The writing in this book is good, and I’m always a sucker for noir.
But it gets tiresome after awhile, all the balls-out crazy stuff and topics.
There’s a lot to study about fiction dynamics here though fueled by the picador plotting: lots of interesting characters, lots of mini-plots; paring characters; the weak male/strong female trope; unlimited budget; snarky, but weary direct address tone to the reader; maybe world building, but just as the back-story for the various characters you meet (the serial killer on the airplane, the Roanokes, but the Bob character is ignored/anemic in this respect); social commentary as asides (from Trix, often); sex for titilation.
Obviously I liked it enough to quickly read it.
The premise of this book, for most anyone, is painfully boring: planning out and project managing the installation of COTS software. This is mostly lumbering, on-premises ERP applications: those huge, multi-year installs of software that run the back office and systems of record for organizations. While this market is huge, touches almost every company, and has software that is directly or indirectly touched by almost everyone each day (anytime you buy something or interact with a company)…it’s no iPhone.
If you’re in the business of selling enterprise software and services, however, Beaubouef’s book is a rare look inside the buyer’s mind and their resulting work-streams when they’re dealing with big ol’ enterprise IT. As a software marketer, I read it for exactly that. I was hoping to find some ROI models (a scourge of my research). It doesn’t really cover that at all, which is fine.
There’s a core cycle of ideas and advice flitting in and bout of the book that I like:
- COTS software will do, you know, 80% of what you like. The rest is customizing it through configuration, your own code layered on-top, or getting the vendor to add in new features.
- The more you customize the software, the harder it will be to change. But, the less you customize it, the less it creates differentiation for your business processes.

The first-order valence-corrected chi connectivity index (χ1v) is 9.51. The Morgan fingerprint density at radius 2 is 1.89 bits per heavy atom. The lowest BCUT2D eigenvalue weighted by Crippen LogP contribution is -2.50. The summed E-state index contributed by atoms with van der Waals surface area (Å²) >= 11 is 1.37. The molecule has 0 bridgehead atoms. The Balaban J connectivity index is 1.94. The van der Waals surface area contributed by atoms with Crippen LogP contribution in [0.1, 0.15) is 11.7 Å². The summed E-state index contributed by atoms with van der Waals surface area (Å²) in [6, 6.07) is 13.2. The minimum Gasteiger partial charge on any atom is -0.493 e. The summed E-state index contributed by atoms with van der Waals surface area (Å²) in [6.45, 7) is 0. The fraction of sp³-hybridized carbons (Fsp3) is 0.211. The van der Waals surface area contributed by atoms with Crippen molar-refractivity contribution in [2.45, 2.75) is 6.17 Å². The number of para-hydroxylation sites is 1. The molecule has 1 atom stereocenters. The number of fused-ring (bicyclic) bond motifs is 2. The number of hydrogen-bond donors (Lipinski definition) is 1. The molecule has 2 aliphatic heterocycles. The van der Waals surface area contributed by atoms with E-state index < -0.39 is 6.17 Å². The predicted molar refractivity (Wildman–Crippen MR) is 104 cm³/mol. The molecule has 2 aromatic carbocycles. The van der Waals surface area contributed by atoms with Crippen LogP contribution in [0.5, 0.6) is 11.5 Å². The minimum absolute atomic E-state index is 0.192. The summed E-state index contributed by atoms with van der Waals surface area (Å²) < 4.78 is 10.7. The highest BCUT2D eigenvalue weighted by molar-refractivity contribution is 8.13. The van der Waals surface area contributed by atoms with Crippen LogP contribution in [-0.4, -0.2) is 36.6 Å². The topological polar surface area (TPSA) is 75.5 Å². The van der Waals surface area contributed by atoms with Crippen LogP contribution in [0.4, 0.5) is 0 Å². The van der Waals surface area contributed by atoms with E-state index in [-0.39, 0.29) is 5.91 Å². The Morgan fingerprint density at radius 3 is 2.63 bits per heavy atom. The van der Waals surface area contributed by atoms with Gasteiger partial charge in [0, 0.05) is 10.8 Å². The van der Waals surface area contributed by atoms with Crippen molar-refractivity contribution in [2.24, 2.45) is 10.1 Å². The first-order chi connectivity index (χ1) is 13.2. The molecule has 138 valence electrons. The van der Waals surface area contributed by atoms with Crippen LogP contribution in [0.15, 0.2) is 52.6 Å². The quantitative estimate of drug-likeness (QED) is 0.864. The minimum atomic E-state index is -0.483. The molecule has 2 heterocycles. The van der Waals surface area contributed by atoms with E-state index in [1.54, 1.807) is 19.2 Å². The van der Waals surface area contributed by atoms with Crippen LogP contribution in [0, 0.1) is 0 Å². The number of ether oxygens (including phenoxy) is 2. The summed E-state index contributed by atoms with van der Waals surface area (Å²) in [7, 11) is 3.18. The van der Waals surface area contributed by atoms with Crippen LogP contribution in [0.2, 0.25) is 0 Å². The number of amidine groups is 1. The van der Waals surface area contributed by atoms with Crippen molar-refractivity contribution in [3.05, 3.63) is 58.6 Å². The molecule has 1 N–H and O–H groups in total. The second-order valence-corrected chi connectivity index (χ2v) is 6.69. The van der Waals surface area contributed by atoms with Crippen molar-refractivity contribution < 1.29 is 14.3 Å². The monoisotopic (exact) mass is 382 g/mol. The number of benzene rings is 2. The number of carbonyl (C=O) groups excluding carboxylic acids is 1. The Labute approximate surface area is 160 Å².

- Most of the problems and challenges you’ll encounter, though, will be human based.
- Much of these human problems are about managing the requirements process to make sure the software is matching the needs of the business.
- Process-wise, to do this we like to take on a waterfall approach (try to specify everything up front, implement it all, then verify if it works). This results in a lot or risk of waiting for that final verification to see if it works and you were right about matching the COTS implementation to business needs.
- Instead, and iterative approach that focuses on learning and honing the COTS/business match-up seems like a good idea.
- Role-wise, getting someone(s) who have a tops-down view of the business process and enough technical understanding to map that to the COTS project is a really good idea, though hard to put in place.
While the book focuses on on-premises software, the overall thinking could easily apply to any implementation of a large IT-driven, vendor provided system: SaaS would work, and to an extent the kind of infrastructure software we sell at Pivotal. As the points above go over, the core thrust of the book is about managing how you make sure your IT is actually helping the business, not bogging down in its self.
If you’re pretty vague on what you should do in these large IT initiatives, you could do a lot worse than read this book.
Check out the book: *Maximize Your Investment: 10 Key Strategies for Effective Packaged Software Implementations *
The mathematical modeling of society is made possible, according to Pentland, by the innate tractability of human beings. We may think of ourselves as rational actors, in conscious control of our choices, but in reality most of what we do is reflexive. Our behavior is determined by our subliminal reactions to the influence of other people, particularly those in the various peer groups we belong to. “The power of social physics,” he writes, “comes from the fact that almost all of our day-to-day actions are habitual, based mostly on what we have learned from observing the behavior of others.” Once you map and measure all of a person’s social influences, you can develop a statistical model that predicts that person’s behavior, just as you can model the path a billiard ball will take after it strikes other balls.
Source: Big data and the limits of social engineering